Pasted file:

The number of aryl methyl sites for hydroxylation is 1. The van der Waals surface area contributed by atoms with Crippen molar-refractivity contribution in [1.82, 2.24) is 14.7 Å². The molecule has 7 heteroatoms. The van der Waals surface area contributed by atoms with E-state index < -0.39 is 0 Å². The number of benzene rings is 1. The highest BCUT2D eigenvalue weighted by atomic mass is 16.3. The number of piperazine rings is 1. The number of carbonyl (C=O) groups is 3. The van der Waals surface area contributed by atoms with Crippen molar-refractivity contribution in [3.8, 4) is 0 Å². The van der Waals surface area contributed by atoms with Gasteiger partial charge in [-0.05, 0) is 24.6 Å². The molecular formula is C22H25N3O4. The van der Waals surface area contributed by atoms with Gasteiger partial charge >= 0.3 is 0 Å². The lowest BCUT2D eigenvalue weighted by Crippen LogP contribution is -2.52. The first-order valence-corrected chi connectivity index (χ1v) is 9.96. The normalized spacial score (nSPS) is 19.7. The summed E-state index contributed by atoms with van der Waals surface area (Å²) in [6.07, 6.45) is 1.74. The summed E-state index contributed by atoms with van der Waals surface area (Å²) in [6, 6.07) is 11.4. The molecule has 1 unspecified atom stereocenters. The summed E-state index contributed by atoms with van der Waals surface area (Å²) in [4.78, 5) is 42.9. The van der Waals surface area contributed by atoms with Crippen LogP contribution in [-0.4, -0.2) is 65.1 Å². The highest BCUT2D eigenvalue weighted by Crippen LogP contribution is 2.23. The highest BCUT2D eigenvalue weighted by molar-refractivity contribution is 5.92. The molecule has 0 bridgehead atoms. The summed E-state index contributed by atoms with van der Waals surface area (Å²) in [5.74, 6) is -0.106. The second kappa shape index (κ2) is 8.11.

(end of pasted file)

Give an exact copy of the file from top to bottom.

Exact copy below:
The number of aryl methyl sites for hydroxylation is 1. The van der Waals surface area contributed by atoms with Crippen molar-refractivity contribution in [1.82, 2.24) is 14.7 Å². The molecule has 7 heteroatoms. The van der Waals surface area contributed by atoms with E-state index < -0.39 is 0 Å². The number of benzene rings is 1. The highest BCUT2D eigenvalue weighted by atomic mass is 16.3. The number of piperazine rings is 1. The number of carbonyl (C=O) groups is 3. The van der Waals surface area contributed by atoms with Crippen molar-refractivity contribution in [3.8, 4) is 0 Å². The van der Waals surface area contributed by atoms with Gasteiger partial charge in [-0.05, 0) is 24.6 Å². The molecular formula is C22H25N3O4. The van der Waals surface area contributed by atoms with Gasteiger partial charge >= 0.3 is 0 Å². The lowest BCUT2D eigenvalue weighted by Crippen LogP contribution is -2.52. The first-order valence-corrected chi connectivity index (χ1v) is 9.96. The normalized spacial score (nSPS) is 19.7. The summed E-state index contributed by atoms with van der Waals surface area (Å²) in [6.07, 6.45) is 1.74. The summed E-state index contributed by atoms with van der Waals surface area (Å²) in [6, 6.07) is 11.4. The molecule has 1 unspecified atom stereocenters. The summed E-state index contributed by atoms with van der Waals surface area (Å²) in [4.78, 5) is 42.9. The van der Waals surface area contributed by atoms with Crippen LogP contribution in [-0.4, -0.2) is 65.1 Å². The highest BCUT2D eigenvalue weighted by Crippen LogP contribution is 2.23. The highest BCUT2D eigenvalue weighted by molar-refractivity contribution is 5.92. The molecule has 0 bridgehead atoms. The summed E-state index contributed by atoms with van der Waals surface area (Å²) in [5.74, 6) is -0.106. The second kappa shape index (κ2) is 8.11.